4.Self-Mitigation

The mortar, concrete, and rubble from demolished buildings can gradually absorb CO through a process called carbonation (as used in calcium looping CCS). As CO2 from the air enters tiny pores in the cement, it encounters a variety of chemicals and water trapped there. The ensuing reactions convert the CO2 into other chemicals, including water. Still, just how much CO2 the world’s cement soaked up had never been estimated until recently.[17]

So a team of Chinese scientists, including physicist Zhu Liu, now at the California Institute of Technology in Pasadena, set out to do just that. Those researchers eventually teamed up with Steve Davis, an earth systems scientist at the University of California, Irvine, and other U.S. and European researchers. Together, they compiled data from studies of how cement is used around the world.

That included everything from the size range of concrete rubble and how long it was left in the open air, to how much cement was used in thick concrete versus thin layers of mortar spread on walls, where it’s exposed more readily to CO2.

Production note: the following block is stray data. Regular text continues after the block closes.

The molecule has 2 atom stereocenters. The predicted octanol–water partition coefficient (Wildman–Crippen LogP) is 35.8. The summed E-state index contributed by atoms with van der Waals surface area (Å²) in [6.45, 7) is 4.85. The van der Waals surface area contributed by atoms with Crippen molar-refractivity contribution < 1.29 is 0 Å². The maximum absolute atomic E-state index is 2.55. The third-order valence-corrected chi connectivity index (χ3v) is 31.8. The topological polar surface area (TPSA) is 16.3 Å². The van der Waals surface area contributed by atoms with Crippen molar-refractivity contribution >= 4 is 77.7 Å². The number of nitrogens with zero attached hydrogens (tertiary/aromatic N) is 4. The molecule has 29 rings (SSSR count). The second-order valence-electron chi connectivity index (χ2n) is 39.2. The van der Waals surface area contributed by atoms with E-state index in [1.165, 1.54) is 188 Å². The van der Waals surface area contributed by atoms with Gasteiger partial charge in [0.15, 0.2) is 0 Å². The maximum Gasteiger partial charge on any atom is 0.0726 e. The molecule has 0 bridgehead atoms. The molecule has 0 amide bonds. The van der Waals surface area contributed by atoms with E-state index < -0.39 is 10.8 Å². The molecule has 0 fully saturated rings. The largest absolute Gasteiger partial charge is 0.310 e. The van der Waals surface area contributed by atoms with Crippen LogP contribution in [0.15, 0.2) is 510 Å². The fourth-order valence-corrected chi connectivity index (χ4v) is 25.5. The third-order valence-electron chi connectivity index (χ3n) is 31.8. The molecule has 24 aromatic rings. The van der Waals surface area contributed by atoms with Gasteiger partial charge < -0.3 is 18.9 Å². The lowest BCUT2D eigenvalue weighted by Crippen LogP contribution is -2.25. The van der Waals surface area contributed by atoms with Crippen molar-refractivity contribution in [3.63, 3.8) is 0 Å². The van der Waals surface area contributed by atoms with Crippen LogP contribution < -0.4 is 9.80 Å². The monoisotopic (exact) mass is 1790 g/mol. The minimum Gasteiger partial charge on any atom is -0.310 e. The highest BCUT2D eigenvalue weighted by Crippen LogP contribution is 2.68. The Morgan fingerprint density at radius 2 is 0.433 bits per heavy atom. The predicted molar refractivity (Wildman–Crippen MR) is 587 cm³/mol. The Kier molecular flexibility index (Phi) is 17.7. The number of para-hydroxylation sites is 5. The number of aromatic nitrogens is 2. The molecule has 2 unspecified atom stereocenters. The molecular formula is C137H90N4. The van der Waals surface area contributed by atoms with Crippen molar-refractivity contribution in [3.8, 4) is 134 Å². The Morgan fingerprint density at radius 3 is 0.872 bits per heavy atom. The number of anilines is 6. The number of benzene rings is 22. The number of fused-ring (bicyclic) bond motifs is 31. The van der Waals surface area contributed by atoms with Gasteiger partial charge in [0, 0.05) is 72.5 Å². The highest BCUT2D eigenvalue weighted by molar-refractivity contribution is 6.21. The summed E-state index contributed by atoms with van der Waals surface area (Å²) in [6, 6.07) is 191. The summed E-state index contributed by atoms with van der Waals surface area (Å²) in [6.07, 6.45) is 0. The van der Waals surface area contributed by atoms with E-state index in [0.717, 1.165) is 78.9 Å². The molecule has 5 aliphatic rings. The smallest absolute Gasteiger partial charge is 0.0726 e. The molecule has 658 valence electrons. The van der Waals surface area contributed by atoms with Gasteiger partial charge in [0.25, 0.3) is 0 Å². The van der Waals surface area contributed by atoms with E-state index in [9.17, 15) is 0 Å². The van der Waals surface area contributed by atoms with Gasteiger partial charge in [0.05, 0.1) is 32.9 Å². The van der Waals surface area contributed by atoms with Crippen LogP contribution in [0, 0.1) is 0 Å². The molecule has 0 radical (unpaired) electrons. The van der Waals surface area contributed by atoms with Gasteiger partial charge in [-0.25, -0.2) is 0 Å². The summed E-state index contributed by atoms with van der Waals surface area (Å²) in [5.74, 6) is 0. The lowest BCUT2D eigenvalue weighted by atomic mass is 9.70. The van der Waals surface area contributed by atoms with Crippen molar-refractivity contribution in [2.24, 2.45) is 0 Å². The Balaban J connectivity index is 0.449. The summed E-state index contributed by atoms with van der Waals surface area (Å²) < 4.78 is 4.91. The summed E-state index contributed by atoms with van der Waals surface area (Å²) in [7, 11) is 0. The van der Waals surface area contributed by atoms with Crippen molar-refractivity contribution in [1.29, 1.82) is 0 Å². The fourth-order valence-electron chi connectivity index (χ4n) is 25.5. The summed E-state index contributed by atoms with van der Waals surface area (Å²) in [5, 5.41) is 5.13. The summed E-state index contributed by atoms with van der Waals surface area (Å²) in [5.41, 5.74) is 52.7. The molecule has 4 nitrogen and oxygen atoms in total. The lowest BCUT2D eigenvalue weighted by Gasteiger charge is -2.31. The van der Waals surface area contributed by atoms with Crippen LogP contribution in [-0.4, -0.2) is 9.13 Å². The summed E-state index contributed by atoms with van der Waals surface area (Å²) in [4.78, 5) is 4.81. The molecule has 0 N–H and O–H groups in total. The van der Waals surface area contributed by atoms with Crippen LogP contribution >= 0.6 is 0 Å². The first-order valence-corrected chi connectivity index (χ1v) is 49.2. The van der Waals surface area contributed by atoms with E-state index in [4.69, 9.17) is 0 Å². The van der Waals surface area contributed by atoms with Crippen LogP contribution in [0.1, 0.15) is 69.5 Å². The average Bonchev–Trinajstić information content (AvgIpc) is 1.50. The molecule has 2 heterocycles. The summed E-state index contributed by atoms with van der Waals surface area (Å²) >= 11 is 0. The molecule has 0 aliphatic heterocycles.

Then they took things to the laboratory. Here, they calculated the carbonation rate in mortar and concrete in different settings—buried, in the open air, and enclosed in a room. The information formed the underpinnings of a computer model that the scientists ran 100,000 times to see how the final estimates changed as different variables were tweaked.

The results cast a different light on the cumulative impact cement has on the climate. The researchers estimate that between 1930 and 2013, cement has soaked up 4.5 gigatons of carbon or more than 16 gigatons of CO2. This is 43% of the total carbon emitted when limestone was converted to lime in cement kilns.

 

[1] U.S. Census Bureau, American Fact Finder, Advanced Search, Dataset: 2012 Economic Census, All available Codes.

[2] United States Census Bureau, Economic Census: Industry Snapshots, 2012, http://www.census.gov/econ/snapshots/index.php

[3] U.S. Census Bureau, 2013 SUSB Annual Datasets by Establishment Industry, U.S. & states, NAICS, detailed employment sizes (U.S., 6-digit and states, NAICS sectors), https://www.census.gov/data/tables/2015/econ/susb/2015-susb-annual.html

[4] “Cement Statistics and Information”, National Minerals Information Center, U.S. Geological Survey,
http://minerals.usgs.gov/minerals/pubs/commodity/cement/

[5] U.S. DOE, Energy Information Administration, Manufacturing Energy Consumption Survey, Consumption of Energy for All Purposes, 2014, https://www.eia.gov/consumption/manufacturing/data/2014/